Page 118 - Week 01 - Tuesday, 9 December 2008

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So what can we do here in Canberra? The Greens support a multi-pronged approach to developing the green economy. We support government regulation to ensure that minimum standards are maintained. But we recognise that regulation should provide a floor, not a ceiling, and that regulation can lead to a compliance burden for both business and government. We support government leading by example, and this can be in areas like green procurement and green buildings.

We support targeted business development programs. The ACT government has a wide range of business assistance programs. As far as I can tell, they have one feature in common: sustainability is not one of the criteria. By leaving this out, the government is ignoring one of the most powerful drivers for future economic development. The ACT Greens would like to see all business assistance programs reframed to include sustainability as a significant selection criterion.

We support governments providing correct pricing signals in good time, so that business and the community can adapt. Some of the most significant of these, such as the emissions trading regime, are in the federal sphere, and we urge the ACT government to discuss the best way to incorporate voluntary emission reductions in the scheme. Some are local, such as tip fees and other waste disposal charges.

We support government building on the strengths of the region. A major strength is that the ACT is a knowledge economy, and in particular we have a considerable research capacity which is built on the foundation of the ANU and CSIRO. In this context, we support the government’s recent investment in the ANU’s new climate change institute. As Professor Will Steffen, the institute head, said, “We can devise a way of using our own city and the Canberra region as one big laboratory to test new ideas.” Finally, we support government not getting in the way of business or the community trying to do the right thing.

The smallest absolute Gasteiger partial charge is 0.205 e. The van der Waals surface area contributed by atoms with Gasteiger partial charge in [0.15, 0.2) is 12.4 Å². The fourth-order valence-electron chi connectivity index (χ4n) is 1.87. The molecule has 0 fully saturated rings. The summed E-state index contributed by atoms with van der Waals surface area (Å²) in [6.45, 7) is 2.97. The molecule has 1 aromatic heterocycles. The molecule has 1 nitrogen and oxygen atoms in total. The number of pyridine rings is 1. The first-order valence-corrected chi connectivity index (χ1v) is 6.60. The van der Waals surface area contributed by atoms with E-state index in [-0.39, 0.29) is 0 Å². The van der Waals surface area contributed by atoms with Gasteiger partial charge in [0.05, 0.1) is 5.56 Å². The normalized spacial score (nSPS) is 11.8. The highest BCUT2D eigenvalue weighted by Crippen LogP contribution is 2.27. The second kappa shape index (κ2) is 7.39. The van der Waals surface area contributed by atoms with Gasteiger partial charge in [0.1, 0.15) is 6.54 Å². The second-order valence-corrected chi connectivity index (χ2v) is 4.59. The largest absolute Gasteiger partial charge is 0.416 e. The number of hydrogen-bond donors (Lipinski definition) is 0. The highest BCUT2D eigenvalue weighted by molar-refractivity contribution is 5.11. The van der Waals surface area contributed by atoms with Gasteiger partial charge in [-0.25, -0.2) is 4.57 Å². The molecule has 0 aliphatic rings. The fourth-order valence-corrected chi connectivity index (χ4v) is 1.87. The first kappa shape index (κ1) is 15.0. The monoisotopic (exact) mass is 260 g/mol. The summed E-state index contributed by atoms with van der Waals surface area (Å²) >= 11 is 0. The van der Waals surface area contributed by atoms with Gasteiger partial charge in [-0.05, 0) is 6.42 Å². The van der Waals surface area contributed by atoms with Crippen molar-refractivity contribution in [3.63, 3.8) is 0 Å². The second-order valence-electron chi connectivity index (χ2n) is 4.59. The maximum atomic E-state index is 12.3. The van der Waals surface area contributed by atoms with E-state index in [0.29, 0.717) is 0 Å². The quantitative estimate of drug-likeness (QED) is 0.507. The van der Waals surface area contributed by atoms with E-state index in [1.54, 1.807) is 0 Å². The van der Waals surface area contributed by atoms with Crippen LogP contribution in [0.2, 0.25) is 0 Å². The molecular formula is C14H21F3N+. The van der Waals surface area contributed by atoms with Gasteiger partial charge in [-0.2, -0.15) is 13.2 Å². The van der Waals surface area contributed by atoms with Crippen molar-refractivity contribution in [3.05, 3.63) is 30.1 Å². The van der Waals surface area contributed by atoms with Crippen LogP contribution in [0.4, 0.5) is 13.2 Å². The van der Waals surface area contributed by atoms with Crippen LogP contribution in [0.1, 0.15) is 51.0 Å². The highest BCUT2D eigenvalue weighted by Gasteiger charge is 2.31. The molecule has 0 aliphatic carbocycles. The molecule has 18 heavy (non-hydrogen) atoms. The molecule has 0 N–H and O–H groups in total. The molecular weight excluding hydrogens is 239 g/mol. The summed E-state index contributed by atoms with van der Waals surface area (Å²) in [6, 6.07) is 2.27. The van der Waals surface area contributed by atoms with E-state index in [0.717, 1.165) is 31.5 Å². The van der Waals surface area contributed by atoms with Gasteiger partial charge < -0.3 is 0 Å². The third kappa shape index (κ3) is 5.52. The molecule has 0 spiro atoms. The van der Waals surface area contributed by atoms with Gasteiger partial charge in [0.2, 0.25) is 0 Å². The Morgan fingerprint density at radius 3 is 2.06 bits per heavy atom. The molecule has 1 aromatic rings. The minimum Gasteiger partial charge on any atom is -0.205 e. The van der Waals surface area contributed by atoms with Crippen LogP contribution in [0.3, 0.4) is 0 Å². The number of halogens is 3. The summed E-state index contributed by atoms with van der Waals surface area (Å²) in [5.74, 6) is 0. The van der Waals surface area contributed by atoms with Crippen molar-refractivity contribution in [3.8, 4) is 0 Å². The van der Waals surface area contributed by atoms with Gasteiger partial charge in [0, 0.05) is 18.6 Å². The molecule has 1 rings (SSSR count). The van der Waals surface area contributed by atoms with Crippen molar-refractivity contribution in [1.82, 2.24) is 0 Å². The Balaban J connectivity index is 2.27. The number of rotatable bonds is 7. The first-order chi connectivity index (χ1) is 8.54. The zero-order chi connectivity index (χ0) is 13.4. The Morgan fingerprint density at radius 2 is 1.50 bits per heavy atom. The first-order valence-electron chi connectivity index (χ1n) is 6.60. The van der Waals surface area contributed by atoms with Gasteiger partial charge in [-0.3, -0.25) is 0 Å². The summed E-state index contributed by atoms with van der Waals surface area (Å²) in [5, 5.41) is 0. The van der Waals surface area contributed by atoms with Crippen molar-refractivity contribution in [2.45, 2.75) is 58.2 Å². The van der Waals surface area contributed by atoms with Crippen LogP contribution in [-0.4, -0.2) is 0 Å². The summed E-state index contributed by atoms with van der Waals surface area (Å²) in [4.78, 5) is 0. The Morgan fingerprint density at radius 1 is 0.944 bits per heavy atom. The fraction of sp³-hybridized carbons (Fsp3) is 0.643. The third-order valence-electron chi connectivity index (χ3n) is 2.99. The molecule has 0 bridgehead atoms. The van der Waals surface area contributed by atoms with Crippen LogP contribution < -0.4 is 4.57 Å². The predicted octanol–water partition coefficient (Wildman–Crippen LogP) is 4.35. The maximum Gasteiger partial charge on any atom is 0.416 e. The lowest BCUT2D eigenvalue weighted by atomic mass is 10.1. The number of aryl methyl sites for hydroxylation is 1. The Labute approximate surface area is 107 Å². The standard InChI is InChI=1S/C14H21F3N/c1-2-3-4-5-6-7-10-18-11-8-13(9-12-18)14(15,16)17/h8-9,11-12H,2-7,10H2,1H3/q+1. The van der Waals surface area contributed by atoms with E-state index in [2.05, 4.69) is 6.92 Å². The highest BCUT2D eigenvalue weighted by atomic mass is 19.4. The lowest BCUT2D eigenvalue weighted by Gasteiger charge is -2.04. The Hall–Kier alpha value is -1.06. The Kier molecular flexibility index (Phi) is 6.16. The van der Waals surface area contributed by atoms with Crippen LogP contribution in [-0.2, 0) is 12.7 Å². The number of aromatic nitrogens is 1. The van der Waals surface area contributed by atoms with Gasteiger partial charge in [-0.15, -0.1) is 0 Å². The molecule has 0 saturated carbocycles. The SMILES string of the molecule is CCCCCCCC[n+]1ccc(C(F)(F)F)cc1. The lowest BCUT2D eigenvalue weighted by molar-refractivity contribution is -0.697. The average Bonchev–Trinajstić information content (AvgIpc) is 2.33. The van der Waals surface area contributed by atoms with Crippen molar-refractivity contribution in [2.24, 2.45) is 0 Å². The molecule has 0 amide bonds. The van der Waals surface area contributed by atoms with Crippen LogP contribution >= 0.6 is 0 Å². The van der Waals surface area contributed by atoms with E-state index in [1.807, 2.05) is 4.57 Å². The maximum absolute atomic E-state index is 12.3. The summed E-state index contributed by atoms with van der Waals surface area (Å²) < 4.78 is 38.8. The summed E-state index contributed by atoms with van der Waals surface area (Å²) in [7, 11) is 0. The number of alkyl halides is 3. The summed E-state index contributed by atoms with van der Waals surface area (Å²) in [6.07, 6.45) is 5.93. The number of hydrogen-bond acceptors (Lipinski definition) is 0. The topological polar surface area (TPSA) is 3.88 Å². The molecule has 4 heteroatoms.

More concretely, we have put some of the ways to move to a greener economy in our agreement with the Labor Party. I will discuss some of its more relevant features and then move on to other measures that we think are important. A key feature of the agreement is an energy-efficient makeover of Canberra houses rated lower than three stars. This program is a triple winner. It is a winner for the environment because once the houses have been made over they will need less energy to heat and cool them, so less energy will be used and less greenhouse gases produced. It is a winner for the occupants of the houses because it will cost them less to heat and cool their houses. This is particularly important because many of these houses are owned by Housing ACT and most of these tenants cannot afford high energy bills. And it is a winner for the ACT economy. The jobs of insulating houses are inherently local jobs which can be done by local businesses.

Our agreement with the Labor Party provides additional money to double the current retrofitting program for ACT housing stock and immediate funding to assist ACT residents to access the new commonwealth energy efficiency funding. However, as the agreement says, “The parties agree that further initiatives will be necessary to achieve the program aims.” We look forward to working with consumers, business and the government to develop the further initiatives. A similar triple winner program

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